The most recent project comes from my own boyfriend, who can write a bit, but apparently not enough. He has a brilliant mind and a vivid imagination, so stepping inside his ideas is always enjoyable. What isn’t enjoyable is trying to make sense of the timeline of his ideas. He’s one of those people who thinks “a guy shows up and saves everyone with a magic weapon” is sufficient to fill the bulk of 400 pages, because “that’s what happens!” It takes a lot of interrogation to get him to put fine detail on every single thought he has. As a writer (and a talker), I have difficulty tolerating his succinct nature. As a man of few words, he has difficulty understanding what my problem is. We’re a match made in heaven. I’m looking forward to the project, but this hang up may kill me.


Have you ever, or are you currently collaborating to complete a literary project? If not, have you ever considered it? Why or why not? What might be most difficult for you?

Ho Flames! What cheer?

We are down to the third Act, the final scenes of retaliation, recovery, and revelation. RicoChey inspired us with another quote of the Bard - "The Devil can cite scripture for his purpose."

This was taken from The Merchant of Venice, Act I, Scene III and was spoken by Antonio against the money lender Shylock. [ASIDE] Another instance of Shakespeare influencing our modern language. Shylock is now used as a slang term for loan sharks that charge impossible interest rates and are ruthless in their pursuit of repayment. Prior to Shakespeare's use of it, the word or name shylock had never been heard.[]

In the scene, Shylock is rationalizing his profession by making an example to Antonio on why interest should be due the money lender and retells a story from the Bible to make his point. Antonio, who professes to never lend money for the purpose of gaining a profit, says his piece about the devil to his friend Bassanio directly after. Thus begins the drama in The Merchant of Venice which erupts around a cultural conflict that was highly discussed in Shakespeare's time.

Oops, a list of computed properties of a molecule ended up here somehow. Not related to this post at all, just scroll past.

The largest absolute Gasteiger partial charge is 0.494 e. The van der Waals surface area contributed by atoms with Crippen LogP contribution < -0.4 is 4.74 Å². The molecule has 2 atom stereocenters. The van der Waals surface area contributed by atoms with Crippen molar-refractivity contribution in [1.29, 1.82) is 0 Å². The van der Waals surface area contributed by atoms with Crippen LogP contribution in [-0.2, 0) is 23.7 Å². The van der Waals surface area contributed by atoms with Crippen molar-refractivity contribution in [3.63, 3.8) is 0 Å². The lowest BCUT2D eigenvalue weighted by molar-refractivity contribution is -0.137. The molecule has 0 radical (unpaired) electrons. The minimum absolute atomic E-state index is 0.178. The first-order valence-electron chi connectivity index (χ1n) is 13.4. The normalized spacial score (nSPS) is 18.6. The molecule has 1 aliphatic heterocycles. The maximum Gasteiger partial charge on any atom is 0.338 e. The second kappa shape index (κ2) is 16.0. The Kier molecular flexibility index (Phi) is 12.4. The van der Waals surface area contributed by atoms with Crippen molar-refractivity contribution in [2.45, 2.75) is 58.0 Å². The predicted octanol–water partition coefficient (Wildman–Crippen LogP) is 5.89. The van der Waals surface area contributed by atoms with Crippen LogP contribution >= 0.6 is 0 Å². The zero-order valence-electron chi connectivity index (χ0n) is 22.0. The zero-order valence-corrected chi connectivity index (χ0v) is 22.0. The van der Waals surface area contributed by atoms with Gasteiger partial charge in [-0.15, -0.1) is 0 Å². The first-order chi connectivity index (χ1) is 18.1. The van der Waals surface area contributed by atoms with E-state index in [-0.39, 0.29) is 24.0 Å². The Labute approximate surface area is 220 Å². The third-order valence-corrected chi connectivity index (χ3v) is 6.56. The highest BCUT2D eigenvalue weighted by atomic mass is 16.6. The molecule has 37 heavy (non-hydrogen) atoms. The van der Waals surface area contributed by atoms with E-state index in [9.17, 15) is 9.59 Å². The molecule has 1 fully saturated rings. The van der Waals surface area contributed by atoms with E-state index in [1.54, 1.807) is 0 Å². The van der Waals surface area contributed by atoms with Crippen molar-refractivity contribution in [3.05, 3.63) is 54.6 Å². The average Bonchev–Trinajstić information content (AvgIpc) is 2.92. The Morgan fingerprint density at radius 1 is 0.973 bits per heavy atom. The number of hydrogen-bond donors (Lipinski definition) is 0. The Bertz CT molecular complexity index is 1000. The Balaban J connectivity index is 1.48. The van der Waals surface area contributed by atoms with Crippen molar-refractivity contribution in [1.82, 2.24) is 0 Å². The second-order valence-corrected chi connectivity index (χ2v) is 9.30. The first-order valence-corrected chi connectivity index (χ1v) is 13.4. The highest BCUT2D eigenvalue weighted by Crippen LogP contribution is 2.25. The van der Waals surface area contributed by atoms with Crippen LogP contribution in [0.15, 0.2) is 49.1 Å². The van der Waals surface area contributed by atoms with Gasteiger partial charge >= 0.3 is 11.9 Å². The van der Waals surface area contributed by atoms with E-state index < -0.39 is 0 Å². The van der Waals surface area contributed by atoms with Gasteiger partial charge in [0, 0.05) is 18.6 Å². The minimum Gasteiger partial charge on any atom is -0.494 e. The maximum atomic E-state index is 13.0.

Where did our writers find their conflict? Was it personal, cultural, internal? Let's slip in to find out.

Your reading list:

Title: Ilya's story.
Author: bluegerl
Words 1995.
Warnings. I suppose. It is a gangster story.

Title: Cite the Dying
Author: Kathy/darlinleo
Word Count: 265
Cento Poetry

Title: Willa the Wisp Act 3
Author: skyllairae
Word Count: 744
Warnings: none

Title: The Devil You Never Consider
Author: jlly_Tami
Word Count: 2,680
Warnings: None

JFF

Title: A King Falls.
Author: bluegerl
Word Count: 712
Warnings: a death, of course.

The polls close by 11:45pm on Wednesday (EDT).
With this competition the goal is to write a four part story, so we will suspend weekly eliminations and choose the best, complete work that meets the three acts and an epilogue criteria at the end of the month. There will be a poll each week to provide feedback for the writer on how well received their story was, but the votes that choose a winner will not happen until May 1st.

Remember when you are voting to consider how well the writer has met the criteria given.

The contest is now closed to new competitors, but we encourage any latecomers to submit as JFF if their inner bard is provoked by a prompt.

Be sure to spread some comment love, let your fellow writers know they are appreciated. If it's an off-site blog and you have trouble with commenting, feel free to share your comments here and we'll pass them along. In fact, I encourage you to share some [constructive] public thoughts below with the community. Let's talk about what we read, together.

We love it when our Embers write, but we also need the community to come together and read what's being submitted. Even if you didn't have time to write this week, please take a few minutes to read and encourage your friends to read as well. Share our fire!

VOTING POLL
 Welcome to Week Four! Acts I, II, and III are now behind us, and it is time to conclude your tales. Today, I launch this topic at precisely 0626MST (that’s 0826 CDT, as I was born in Iowa), in honor of the exact moment of my birth, on this day, twenty-eight years ago. I was even born on a Sunday. Let’s talk topic! Remember, April is a themed month, so if you need help understanding the goal, visit this link to read the preamble I presented before the prompt for Week One. We can also address questions in the comments, if you need a little clarification. To put it basically, we are dividing up the four weeks of April into four parts of a “play” (the entries do not have to be plays): ACT I, ACT II, ACT III, and Epilogue. Visit the aforementioned link for specifics!

 
Are you ready for a deliberately contradictory quote to round off the month?

 
 
Epilogue – “What is past is prologue.”